The given relation S on real numbers, R, is given by

xSy <=> x*y > 0

Determine wether S is reflexive, symmetric and transitive.

How can I solve this assignment by proof or contradiction?

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- Sep 27th 2009, 08:14 AMMadspeterRelation, reflexive, symmetric and trasitive
The given relation S on real numbers, R, is given by

xSy <=> x*y > 0

Determine wether S is reflexive, symmetric and transitive.

How can I solve this assignment by proof or contradiction? - Sep 27th 2009, 08:30 AMSwlabr
Note that reflexivity fails. Can you find the single element which this does not hold for? This is your contradiction.

However, the other two do hold. Symmetry is pretty simple (it comes from the commutativity of * over $\displaystyle \mathbb{R}$). For transitivity, we can use the fact that $\displaystyle x*y>0 \Leftrightarrow x, y > 0 \text{ or } x, y <0$. Two cases:

(1) $\displaystyle xSy, ySz, x<0$ $\displaystyle \Rightarrow y<0 \Rightarrow z<0 \Rightarrow x*z>0 \Rightarrow xSz$.

(2) is identical, but we take $\displaystyle x>0$. - Sep 27th 2009, 08:53 AMMadspeter
The element which you speak of must be the fact that either x or y can be chosen as 0 - giving us a false statement. 0 is not bigger than 0.

Is this how you mean reflexitvity fails?

suppose in your 1) that x = 0 instead of x < 0 - wouldnt this give us a non-transitive relation? - Sep 27th 2009, 09:06 AMPlato
- Sep 27th 2009, 09:28 AMMadspeter
of course

if xSy <=> x*y > 0

then either x or y can't be 0, cause they have to > 0, because they are related.

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this, however, does not hold for the reflexivity, where x can be 0.

right?

Do you think you have timefor one more task of relation? if not, have a nice evening and of course thanks for your help with xSy, it brought a bit more insight to relations.

Here goes.

The relation T on positive R+ = {x E R | x > 0 } is given by:

xTy <=> [x E Q and x*y E Q]

Determine reflexivity, symmetry and transivity. Use proof and contradiction.

Im not sure wether to be confused by the extra amount of structere in this relation or to recognize this as very similar to the prior assignment.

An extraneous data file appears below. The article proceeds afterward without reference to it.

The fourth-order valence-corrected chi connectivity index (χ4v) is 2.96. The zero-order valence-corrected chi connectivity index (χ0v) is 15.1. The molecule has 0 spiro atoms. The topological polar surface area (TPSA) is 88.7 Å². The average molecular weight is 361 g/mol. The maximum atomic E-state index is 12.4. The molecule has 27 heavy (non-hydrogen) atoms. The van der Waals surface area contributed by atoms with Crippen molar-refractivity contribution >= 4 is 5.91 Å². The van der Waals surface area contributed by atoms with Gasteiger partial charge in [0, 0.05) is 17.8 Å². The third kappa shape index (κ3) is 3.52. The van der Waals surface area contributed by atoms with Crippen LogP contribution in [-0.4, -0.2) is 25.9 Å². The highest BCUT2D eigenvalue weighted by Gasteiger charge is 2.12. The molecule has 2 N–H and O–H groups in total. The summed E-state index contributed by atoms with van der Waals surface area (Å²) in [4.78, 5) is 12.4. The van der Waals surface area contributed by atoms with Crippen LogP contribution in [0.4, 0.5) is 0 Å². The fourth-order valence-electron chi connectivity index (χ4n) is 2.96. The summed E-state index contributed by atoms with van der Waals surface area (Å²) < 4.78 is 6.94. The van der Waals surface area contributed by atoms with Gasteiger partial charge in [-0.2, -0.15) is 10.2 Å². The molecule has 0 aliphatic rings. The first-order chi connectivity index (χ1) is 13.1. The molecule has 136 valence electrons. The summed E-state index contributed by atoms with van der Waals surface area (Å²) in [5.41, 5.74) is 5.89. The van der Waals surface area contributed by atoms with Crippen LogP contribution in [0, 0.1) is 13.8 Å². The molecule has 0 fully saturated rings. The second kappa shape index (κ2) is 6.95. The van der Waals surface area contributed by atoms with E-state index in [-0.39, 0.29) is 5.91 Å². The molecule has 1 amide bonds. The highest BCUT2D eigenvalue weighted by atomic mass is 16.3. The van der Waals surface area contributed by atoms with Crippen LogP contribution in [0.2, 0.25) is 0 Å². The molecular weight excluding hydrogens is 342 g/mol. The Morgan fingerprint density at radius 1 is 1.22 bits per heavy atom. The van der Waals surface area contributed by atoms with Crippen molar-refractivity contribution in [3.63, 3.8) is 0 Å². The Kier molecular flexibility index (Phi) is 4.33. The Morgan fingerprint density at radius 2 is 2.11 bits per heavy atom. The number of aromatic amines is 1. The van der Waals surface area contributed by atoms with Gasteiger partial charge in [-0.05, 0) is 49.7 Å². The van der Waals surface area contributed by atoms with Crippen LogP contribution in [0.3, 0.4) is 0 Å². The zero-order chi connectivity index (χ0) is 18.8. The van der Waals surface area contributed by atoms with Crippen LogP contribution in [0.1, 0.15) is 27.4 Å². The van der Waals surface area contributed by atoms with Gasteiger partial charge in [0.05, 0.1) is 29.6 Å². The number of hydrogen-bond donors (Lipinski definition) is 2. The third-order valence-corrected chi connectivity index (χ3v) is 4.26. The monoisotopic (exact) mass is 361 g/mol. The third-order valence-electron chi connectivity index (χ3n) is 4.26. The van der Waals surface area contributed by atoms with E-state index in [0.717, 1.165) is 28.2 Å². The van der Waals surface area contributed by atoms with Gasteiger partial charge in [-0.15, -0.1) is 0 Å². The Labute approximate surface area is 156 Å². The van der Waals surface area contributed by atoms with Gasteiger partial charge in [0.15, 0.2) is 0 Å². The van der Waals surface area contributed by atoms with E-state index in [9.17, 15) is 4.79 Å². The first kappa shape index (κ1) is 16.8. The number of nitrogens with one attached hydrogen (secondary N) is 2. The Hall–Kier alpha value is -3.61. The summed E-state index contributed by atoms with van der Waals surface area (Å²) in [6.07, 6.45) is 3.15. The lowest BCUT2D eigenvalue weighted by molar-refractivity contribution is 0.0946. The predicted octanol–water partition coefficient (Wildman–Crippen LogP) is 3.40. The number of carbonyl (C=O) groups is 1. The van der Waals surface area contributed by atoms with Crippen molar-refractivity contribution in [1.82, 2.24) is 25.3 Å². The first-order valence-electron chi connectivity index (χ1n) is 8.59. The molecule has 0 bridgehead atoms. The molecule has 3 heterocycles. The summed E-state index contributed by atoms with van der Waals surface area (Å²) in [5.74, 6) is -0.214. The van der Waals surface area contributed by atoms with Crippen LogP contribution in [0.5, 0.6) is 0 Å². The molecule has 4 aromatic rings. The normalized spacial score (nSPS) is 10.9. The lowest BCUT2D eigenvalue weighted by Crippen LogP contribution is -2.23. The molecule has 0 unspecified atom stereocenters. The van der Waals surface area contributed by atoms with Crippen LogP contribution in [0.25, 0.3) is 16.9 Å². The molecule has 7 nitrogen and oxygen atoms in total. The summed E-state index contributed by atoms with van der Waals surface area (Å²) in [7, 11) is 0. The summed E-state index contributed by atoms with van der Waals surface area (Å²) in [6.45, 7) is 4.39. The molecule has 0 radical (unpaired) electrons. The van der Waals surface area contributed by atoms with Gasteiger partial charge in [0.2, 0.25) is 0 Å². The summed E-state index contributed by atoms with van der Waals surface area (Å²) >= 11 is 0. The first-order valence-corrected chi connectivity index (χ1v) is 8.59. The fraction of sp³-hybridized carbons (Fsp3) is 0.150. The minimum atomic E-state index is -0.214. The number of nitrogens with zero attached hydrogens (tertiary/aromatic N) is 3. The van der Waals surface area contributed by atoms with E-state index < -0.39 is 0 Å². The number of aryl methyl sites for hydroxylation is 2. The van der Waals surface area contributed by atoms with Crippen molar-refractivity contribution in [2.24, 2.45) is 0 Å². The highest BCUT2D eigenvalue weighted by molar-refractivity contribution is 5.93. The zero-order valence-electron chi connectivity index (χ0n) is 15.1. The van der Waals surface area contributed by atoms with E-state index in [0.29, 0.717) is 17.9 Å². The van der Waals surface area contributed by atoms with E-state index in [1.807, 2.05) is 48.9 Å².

I'd go for not reflexive since either x or y can be 0

The relation symmetric (commutitave rule, (x*y)=(y*x)

though for transitive relation, we can't use your 1) and have to proof xRz by having x>0

am I far off? - Sep 27th 2009, 10:29 AMSwlabr
No - the relation is both symmetric and transitive because 0 is related to nothing. If we have $\displaystyle xSy$ then neither $\displaystyle x$ nor $\displaystyle y$ is 0 (as $\displaystyle x*0=0 \forall x \in \mathbb{R}$).

As for your other problem, you should note that for $\displaystyle x, y \in \mathbb{Q} \Rightarrow x*y \in \mathbb{Q}$, and also that $\displaystyle 0 \in \mathbb{Q}$. You can use this result to show that your relation is, in fact, an equivalence relation. - Sep 27th 2009, 10:56 AMMadspeter
I need to clarify a couple of things.

quote

No - the relation is both reflexive and transitive because 0 is related to nothing. If we have http://www.mathhelpforum.com/math-he...c24432c4-1.gif then neither http://www.mathhelpforum.com/math-he...155c67a6-1.gif nor http://www.mathhelpforum.com/math-he...904f345d-1.gif is 0 (as http://www.mathhelpforum.com/math-he...e6aa0532-1.gif).

quote

I thought you meant xSy = x*y > 0 failed to be reflexive? - Sep 27th 2009, 10:59 AMPlato
I think the way you defined $\displaystyle S$ is confusing.

I read it to be a relation defined on $\displaystyle \mathbb{R}$ as $\displaystyle xSy$ if and only $\displaystyle x\cdot y>0$.

In that case, the relation $\displaystyle S$ is not reflexive, $\displaystyle (0,0)\not\in S$ because $\displaystyle 0\cdot 0 \not >0$. - Sep 27th 2009, 11:13 AMSwlabr
- Sep 27th 2009, 11:16 AMMadspeter
- Sep 27th 2009, 11:19 AMMadspeter